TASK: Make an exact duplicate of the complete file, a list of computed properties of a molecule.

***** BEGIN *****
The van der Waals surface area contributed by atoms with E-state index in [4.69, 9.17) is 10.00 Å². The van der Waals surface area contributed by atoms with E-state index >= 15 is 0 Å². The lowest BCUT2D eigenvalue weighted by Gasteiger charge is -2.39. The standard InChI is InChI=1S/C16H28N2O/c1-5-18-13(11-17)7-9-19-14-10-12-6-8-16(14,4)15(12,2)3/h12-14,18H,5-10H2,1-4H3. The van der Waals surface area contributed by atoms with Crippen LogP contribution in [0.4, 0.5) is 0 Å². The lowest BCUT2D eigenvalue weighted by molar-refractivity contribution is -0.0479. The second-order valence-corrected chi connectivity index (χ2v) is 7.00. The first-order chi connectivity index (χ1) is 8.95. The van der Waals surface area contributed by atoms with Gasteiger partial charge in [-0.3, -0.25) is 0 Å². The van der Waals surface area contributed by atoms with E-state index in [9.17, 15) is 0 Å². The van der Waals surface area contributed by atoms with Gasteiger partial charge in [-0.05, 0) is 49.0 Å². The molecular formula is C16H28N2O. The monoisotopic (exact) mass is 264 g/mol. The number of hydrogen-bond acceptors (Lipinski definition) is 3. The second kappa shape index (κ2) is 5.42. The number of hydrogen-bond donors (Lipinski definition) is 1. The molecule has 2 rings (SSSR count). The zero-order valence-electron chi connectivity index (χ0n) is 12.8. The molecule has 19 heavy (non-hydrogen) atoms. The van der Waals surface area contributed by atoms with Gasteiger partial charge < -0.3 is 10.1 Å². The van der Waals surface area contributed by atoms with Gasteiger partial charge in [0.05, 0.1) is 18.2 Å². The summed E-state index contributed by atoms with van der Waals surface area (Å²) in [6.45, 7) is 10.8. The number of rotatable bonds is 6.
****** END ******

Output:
The van der Waals surface area contributed by atoms with E-state index in [4.69, 9.17) is 10.00 Å². The van der Waals surface area contributed by atoms with E-state index >= 15 is 0 Å². The lowest BCUT2D eigenvalue weighted by Gasteiger charge is -2.39. The standard InChI is InChI=1S/C16H28N2O/c1-5-18-13(11-17)7-9-19-14-10-12-6-8-16(14,4)15(12,2)3/h12-14,18H,5-10H2,1-4H3. The van der Waals surface area contributed by atoms with Crippen LogP contribution in [0.4, 0.5) is 0 Å². The lowest BCUT2D eigenvalue weighted by molar-refractivity contribution is -0.0479. The second-order valence-corrected chi connectivity index (χ2v) is 7.00. The first-order chi connectivity index (χ1) is 8.95. The van der Waals surface area contributed by atoms with Gasteiger partial charge in [-0.3, -0.25) is 0 Å². The van der Waals surface area contributed by atoms with E-state index in [9.17, 15) is 0 Å². The van der Waals surface area contributed by atoms with Gasteiger partial charge in [-0.05, 0) is 49.0 Å². The molecular formula is C16H28N2O. The monoisotopic (exact) mass is 264 g/mol. The number of hydrogen-bond acceptors (Lipinski definition) is 3. The second kappa shape index (κ2) is 5.42. The number of hydrogen-bond donors (Lipinski definition) is 1. The molecule has 2 rings (SSSR count). The zero-order valence-electron chi connectivity index (χ0n) is 12.8. The molecule has 19 heavy (non-hydrogen) atoms. The van der Waals surface area contributed by atoms with Gasteiger partial charge < -0.3 is 10.1 Å². The van der Waals surface area contributed by atoms with Gasteiger partial charge in [0.05, 0.1) is 18.2 Å². The summed E-state index contributed by atoms with van der Waals surface area (Å²) in [6.45, 7) is 10.8. The number of rotatable bonds is 6.